Yolanda Peterson says she had prepared a room in her Michigan home for her brother, eagerly anticipating his release from prison after serving 44 years for a murder that initially got him a sentence of life without parole when he was barely old enough to drive.
On April 12, she said a parole agent inspected her suburban Detroit residence and deemed it a suitable place for 60-year-old William Garrison to live.
"He was looking forward to getting out," Peterson told ABC News of her older brother. "He wanted to work as an advocate for people in jail. He was a very knowledgable person. He had a lot going on. He helped a lot of prisoners, reviewing their cases. He got people out of jail."
But a day after the parole agent visited Peterson's home, Garrison died at the Macomb Correctional Facility in Lenox Township, Michigan, and a postmortem test confirmed he had contracted the novel coronavirus, prison officials said.
His death came just 24 days before he likely would have been released.
"I'm grieving right now," Peterson said on Tuesday while adhering to Gov. Gretchen Whitmer's statewide coronavirus stay-at-home orders. "I'm the only person who closely stood with my brother for 44 years and walked this road with him. We're heartbroken because he was coming home. Justice should be served because my brother shouldn't have died."
At the age of 16, Garrison was convicted of murder for gunning down a 50-year-old man during a 1976 home-invasion robbery, a mistake his sister said "he repented for over and over again." However, her brother, she said, had felt the courts had done him an injustice by making him a juvenile lifer.
After the U.S. Supreme Court banned life-without-parole sentences for juveniles in 2018, Garrison was resentenced in January to a term of 40 to 90 years. By then he had already served more than his minimum sentence.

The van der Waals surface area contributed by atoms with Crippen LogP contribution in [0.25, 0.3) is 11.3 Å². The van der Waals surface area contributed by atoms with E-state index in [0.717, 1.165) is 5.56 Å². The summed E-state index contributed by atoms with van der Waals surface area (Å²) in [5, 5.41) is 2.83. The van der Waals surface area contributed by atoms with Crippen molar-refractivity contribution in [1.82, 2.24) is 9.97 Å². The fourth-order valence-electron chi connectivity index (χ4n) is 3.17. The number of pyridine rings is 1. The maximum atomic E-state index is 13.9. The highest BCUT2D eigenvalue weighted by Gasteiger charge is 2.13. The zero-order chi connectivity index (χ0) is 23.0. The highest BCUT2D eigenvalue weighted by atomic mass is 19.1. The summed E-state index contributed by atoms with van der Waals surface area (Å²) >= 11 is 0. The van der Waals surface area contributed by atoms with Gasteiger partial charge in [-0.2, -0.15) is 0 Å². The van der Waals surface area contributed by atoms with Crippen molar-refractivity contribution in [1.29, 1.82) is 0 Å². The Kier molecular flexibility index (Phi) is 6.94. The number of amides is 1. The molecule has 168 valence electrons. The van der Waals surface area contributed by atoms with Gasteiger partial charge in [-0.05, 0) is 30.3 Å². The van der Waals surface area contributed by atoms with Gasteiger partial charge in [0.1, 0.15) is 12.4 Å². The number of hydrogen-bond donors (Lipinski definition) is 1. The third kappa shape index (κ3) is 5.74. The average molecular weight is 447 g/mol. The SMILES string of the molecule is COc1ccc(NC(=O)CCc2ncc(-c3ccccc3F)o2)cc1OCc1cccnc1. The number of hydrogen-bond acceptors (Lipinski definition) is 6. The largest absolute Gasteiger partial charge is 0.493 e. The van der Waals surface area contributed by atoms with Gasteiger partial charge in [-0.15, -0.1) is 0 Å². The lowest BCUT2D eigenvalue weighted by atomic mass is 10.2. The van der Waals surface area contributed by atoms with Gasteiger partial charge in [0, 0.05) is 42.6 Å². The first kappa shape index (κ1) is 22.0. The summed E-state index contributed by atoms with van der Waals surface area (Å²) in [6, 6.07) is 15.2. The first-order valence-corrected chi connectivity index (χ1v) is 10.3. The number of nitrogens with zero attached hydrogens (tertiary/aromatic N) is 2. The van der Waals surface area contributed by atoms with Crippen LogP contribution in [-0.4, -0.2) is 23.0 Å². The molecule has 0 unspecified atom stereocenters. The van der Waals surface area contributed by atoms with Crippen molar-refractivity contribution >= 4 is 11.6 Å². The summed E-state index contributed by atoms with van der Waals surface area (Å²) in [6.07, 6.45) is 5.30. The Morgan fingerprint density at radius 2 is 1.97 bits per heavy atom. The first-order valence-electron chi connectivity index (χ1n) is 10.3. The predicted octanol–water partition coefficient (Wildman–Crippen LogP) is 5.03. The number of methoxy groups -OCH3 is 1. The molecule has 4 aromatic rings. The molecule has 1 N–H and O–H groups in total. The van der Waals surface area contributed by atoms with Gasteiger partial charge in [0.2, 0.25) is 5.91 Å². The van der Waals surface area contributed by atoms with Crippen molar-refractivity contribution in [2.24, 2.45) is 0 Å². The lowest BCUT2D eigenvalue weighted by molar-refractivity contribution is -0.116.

Garrison rejects offer of early parole
Chris Gautz, spokesman for the Michigan Department of Corrections, said the case is even more heartbreaking because the state parole board had granted Garrison early parole back in February before the first cases of coronavirus appeared in Michigan, but he refused to accept it. He decided to wait out the remainder of his sentence, which, at that time, would have ended on Sept. 4, Gautz said, noting that Garrison had been awarded more than 7,000 days of "good time" credits.
"What he told the board was, 'I would rather stay in here until September and walk out a completely free man rather than walk out right now and be on parole and have to report to a parole agent and have to go through all that,'" Gautz told ABC News.
But when the first presumptive cases of COVID-19 were announced in Michigan in early March, corrections officials began scrambling to reduced the state prison population, anticipating that social distancing would be tough to accomplish in packed prison cellblocks.
"We started proactively looking for individuals who were elderly, who might be more prone to contracting the virus. So, he popped up on our list," Gautz said. "We went to him again and said, 'Hey look, we tried to parole you before and you didn't want to go, but now that this virus is here and you're over the age of 60, and the experts say that you're more prone to get it, we'd like to consider you for parole again.'"
This time, Garrison accepted the offer.
But before he could be paroled, corrections officials were obligated to send a letter to prosecutors in the county where Garrison was convicted of murder advising them of his impending release. The letter was sent on April 8, giving the Wayne County prosecutor 28 days to appeal, Gautz said.